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To fight the winter blues ... buy a fish?

Breathe in. You are capable of providing for a self-sufficient breed of fish. Breathe out

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Eliza Anderson, Deseret News

The Winter settles on your mind like the inversion over downtown Salt Lake City. A metallic imitation fog chokes the joy out of your brain and makes you wish for just a glimmer of that desert sun — the same sun you cursed six months earlier. 

Some fight the oppression of winter with exercise, but you won’t find me jogging in the 6 a.m. darkness. Some wrap themselves in vintage cardigans and crochet by the fire, but I have neither specialty knit nor hearth.

Though the southwest is not subject to the howling winds of the Great Plains (famously inflicting settlers with “prairie madness”), or the wet unskiable snows of New England, our neck of the woods faces dull, dark, cold months just the same.

How does one suffer the season, year after year? Some may tell to keep a consistent schedule and to make time for friends and family. Those things may help. But I have a bit of novel advice borne of lived experience — buy a fish. 

Buying a fish

Walk into your local big box pet store and head directly to the wall of water. Do not be tempted by animals with hair. Approach the array of fish tanks with exaggerated caution, to communicate that you mean no harm. Employees and store patrons will appreciate this gesture.

Watch exotic grey-speckled zebras and green neon tetras drift through silk plants. Notice how they casually avoid the translucent shrimp, furiously tap dancing on the marbles lining the bottom of 150-gallon tanks. One jet-black Molly fish breaks from its shoal and wriggles up to the glass, where its permanently smiling mouth gapes at you.

After briefly observing the jeweled armor of tiny sea creatures, you’ll run into a woman with mournful eyes, the color of the turbulent ocean.

She has witnessed much in her day, as you’ll soon learn.

“Can I help you, young man?” The fish woman will ask you, if you are a young man like myself. Answer in the affirmative. “I am looking for my first pet fish.”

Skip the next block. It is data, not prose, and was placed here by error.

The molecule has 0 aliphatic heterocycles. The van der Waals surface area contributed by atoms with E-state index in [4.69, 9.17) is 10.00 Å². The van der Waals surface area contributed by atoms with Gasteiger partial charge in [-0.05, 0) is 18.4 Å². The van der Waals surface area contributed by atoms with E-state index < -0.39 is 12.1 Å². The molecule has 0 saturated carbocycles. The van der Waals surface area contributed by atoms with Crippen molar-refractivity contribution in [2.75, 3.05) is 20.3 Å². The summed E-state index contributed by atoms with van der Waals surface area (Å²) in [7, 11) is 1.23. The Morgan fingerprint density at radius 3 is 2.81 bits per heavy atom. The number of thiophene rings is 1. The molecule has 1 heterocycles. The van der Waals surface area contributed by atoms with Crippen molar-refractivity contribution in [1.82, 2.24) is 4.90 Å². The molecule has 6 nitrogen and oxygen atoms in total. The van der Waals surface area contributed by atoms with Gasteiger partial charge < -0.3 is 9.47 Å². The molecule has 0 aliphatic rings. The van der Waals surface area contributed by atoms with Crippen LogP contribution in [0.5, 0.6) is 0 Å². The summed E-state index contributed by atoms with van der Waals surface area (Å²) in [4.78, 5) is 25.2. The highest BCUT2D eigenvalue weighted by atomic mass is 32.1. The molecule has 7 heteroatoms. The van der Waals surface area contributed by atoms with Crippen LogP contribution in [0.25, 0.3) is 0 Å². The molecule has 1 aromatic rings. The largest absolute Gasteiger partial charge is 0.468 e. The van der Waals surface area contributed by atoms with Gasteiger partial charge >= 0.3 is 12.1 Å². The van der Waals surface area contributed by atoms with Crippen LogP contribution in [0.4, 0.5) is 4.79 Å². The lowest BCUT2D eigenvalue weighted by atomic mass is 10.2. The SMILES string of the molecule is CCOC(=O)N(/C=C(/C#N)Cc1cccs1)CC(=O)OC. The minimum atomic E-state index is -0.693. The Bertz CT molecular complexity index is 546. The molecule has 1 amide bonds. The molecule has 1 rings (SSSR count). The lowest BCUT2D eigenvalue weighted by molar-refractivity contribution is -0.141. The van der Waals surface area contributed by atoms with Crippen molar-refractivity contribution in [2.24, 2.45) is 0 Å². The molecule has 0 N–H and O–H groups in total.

She will shake her head in dismay.

“How big is your tank?” Tell her you bought a one-gallon bowl from a different big-box retailer. She will shudder, before directing your attention to the minimum tank sizes listed under each fish description.

None are less than 30 gallons.

She will claim that “Swimming in the bowl you bought would be like living in the linen closet.” After feeling sufficiently guilty, brace yourself for this woman’s explanation of the store’s impressive aquatic infrastructure. 20,000 gallons of water behind the curtain, cycling through every tank. Filters the size of office printers, changed three times a day.

Temperature, pH, and hardness — all continuously monitored. 

This is an opportunity to introspect on your inability to effectively care for the living things in your life. Take a moment to meditate on your hubris, believing you could provide a good life to a little fish for less than what you paid for your 2001 Dodge Stratus.

Turn your gaze to the bookcase full of betas in take-out containers. Realize, despite the woman’s bowl-size protestation, that you are capable of providing for this very self-sufficient breed of fish.

Choose the one that looks the most living (not all will be moving). Get tricked into buying a $20 tank heater you don’t need. Accept the pamphlet given to you by your Virgil-like guide — “So you just bought a beta, now what?”

Carefully drive that sweet little swimmer home.

Taking care of your new friend

The winter is cold, but by this point in your fish ownership journey, your heart should be warming. 

Congratulations, you have just filled your empty life with the responsibility of caring for something that is dependent on you for survival. This new friend, Ribby-Mae Bowflex, will force you to wake up in the morning to sprinkle exactly three pellets of food in her water. 

You will worry about the temperature of that glass bowl in the middle of the night (good thing you bought that heater). You will start to dream of fancier plants to make Ribby-Mae happy. You will research the natural proclivities of this creature (they take little naps!).

Some may say: Are you compensating for a lack of human companionship? Ignore the haters.

Ribby-Mae swims faster when you walk up the stairs, isn’t that cute?

When you stare at your pet, you should be able to feel a little glimmer of personal change, that promise of a future Spring. Your small acts of care, day after day, bring good into the world.

After going through this journey of buying and caring for a fish, you may be ready to move on to bigger things, like houseplants, quiet birds or, someday, low-maintenance humans.

In time, the earth will thaw, trees will blossom and you’ll have survived the Winter blues.

Take my advice. Go buy a fish.